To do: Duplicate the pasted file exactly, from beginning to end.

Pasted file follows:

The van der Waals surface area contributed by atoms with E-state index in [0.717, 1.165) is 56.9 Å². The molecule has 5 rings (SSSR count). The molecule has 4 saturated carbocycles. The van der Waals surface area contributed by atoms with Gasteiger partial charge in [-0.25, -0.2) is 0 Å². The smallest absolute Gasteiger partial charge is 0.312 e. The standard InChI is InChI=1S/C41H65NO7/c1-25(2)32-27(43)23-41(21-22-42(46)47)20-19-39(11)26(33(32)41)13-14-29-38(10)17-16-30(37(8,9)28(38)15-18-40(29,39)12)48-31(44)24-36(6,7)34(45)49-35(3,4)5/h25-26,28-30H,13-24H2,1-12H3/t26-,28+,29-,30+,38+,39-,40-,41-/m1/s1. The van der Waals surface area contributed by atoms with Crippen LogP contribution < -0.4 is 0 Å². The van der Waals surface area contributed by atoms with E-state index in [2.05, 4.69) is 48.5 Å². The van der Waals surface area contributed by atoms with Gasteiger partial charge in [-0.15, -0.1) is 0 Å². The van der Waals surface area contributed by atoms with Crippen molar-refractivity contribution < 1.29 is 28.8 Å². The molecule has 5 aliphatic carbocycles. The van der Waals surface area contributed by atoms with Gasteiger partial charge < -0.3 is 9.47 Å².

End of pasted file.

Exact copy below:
The van der Waals surface area contributed by atoms with E-state index in [0.717, 1.165) is 56.9 Å². The molecule has 5 rings (SSSR count). The molecule has 4 saturated carbocycles. The van der Waals surface area contributed by atoms with Gasteiger partial charge in [-0.25, -0.2) is 0 Å². The smallest absolute Gasteiger partial charge is 0.312 e. The standard InChI is InChI=1S/C41H65NO7/c1-25(2)32-27(43)23-41(21-22-42(46)47)20-19-39(11)26(33(32)41)13-14-29-38(10)17-16-30(37(8,9)28(38)15-18-40(29,39)12)48-31(44)24-36(6,7)34(45)49-35(3,4)5/h25-26,28-30H,13-24H2,1-12H3/t26-,28+,29-,30+,38+,39-,40-,41-/m1/s1. The van der Waals surface area contributed by atoms with Crippen LogP contribution < -0.4 is 0 Å². The van der Waals surface area contributed by atoms with E-state index in [2.05, 4.69) is 48.5 Å². The van der Waals surface area contributed by atoms with Gasteiger partial charge in [-0.15, -0.1) is 0 Å². The van der Waals surface area contributed by atoms with Crippen molar-refractivity contribution < 1.29 is 28.8 Å². The molecule has 5 aliphatic carbocycles. The van der Waals surface area contributed by atoms with Gasteiger partial charge < -0.3 is 9.47 Å².